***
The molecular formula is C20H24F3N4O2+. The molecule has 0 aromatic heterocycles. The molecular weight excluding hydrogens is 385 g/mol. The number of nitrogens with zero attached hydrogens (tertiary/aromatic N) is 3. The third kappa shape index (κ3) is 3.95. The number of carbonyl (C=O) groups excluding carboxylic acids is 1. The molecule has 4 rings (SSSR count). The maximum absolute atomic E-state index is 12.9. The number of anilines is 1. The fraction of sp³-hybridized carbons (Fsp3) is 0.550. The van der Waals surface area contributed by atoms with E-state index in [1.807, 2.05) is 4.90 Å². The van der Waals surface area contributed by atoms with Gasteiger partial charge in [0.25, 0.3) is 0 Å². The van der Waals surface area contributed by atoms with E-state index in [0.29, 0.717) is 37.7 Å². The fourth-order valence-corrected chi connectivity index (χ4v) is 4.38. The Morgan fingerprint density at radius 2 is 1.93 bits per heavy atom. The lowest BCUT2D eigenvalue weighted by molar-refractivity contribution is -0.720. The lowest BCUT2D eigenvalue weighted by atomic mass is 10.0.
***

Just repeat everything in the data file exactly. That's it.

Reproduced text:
The molecular formula is C20H24F3N4O2+. The molecule has 0 aromatic heterocycles. The molecular weight excluding hydrogens is 385 g/mol. The number of nitrogens with zero attached hydrogens (tertiary/aromatic N) is 3. The third kappa shape index (κ3) is 3.95. The number of carbonyl (C=O) groups excluding carboxylic acids is 1. The molecule has 4 rings (SSSR count). The maximum absolute atomic E-state index is 12.9. The number of anilines is 1. The fraction of sp³-hybridized carbons (Fsp3) is 0.550. The van der Waals surface area contributed by atoms with E-state index in [1.807, 2.05) is 4.90 Å². The van der Waals surface area contributed by atoms with Gasteiger partial charge in [0.25, 0.3) is 0 Å². The van der Waals surface area contributed by atoms with E-state index in [0.29, 0.717) is 37.7 Å². The fourth-order valence-corrected chi connectivity index (χ4v) is 4.38. The Morgan fingerprint density at radius 2 is 1.93 bits per heavy atom. The lowest BCUT2D eigenvalue weighted by molar-refractivity contribution is -0.720. The lowest BCUT2D eigenvalue weighted by atomic mass is 10.0.